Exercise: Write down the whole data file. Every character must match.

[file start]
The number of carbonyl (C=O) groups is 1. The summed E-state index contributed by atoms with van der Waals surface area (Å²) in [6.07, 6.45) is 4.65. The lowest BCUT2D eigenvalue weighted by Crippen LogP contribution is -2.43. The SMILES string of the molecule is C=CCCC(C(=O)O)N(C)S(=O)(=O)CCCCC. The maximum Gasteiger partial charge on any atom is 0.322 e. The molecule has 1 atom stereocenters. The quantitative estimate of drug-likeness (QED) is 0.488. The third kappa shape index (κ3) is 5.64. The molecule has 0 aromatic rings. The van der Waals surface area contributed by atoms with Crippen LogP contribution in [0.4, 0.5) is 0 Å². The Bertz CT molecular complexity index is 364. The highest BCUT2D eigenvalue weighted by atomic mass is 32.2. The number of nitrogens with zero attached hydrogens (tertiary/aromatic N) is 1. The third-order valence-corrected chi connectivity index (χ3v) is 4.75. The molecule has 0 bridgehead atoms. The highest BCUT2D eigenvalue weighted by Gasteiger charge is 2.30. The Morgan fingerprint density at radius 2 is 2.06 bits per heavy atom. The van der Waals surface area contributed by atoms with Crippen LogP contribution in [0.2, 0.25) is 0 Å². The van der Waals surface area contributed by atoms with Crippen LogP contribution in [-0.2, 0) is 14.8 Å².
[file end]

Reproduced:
The number of carbonyl (C=O) groups is 1. The summed E-state index contributed by atoms with van der Waals surface area (Å²) in [6.07, 6.45) is 4.65. The lowest BCUT2D eigenvalue weighted by Crippen LogP contribution is -2.43. The SMILES string of the molecule is C=CCCC(C(=O)O)N(C)S(=O)(=O)CCCCC. The maximum Gasteiger partial charge on any atom is 0.322 e. The molecule has 1 atom stereocenters. The quantitative estimate of drug-likeness (QED) is 0.488. The third kappa shape index (κ3) is 5.64. The molecule has 0 aromatic rings. The van der Waals surface area contributed by atoms with Crippen LogP contribution in [0.4, 0.5) is 0 Å². The Bertz CT molecular complexity index is 364. The highest BCUT2D eigenvalue weighted by atomic mass is 32.2. The number of nitrogens with zero attached hydrogens (tertiary/aromatic N) is 1. The third-order valence-corrected chi connectivity index (χ3v) is 4.75. The molecule has 0 bridgehead atoms. The highest BCUT2D eigenvalue weighted by Gasteiger charge is 2.30. The Morgan fingerprint density at radius 2 is 2.06 bits per heavy atom. The van der Waals surface area contributed by atoms with Crippen LogP contribution in [0.2, 0.25) is 0 Å². The van der Waals surface area contributed by atoms with Crippen LogP contribution in [-0.2, 0) is 14.8 Å².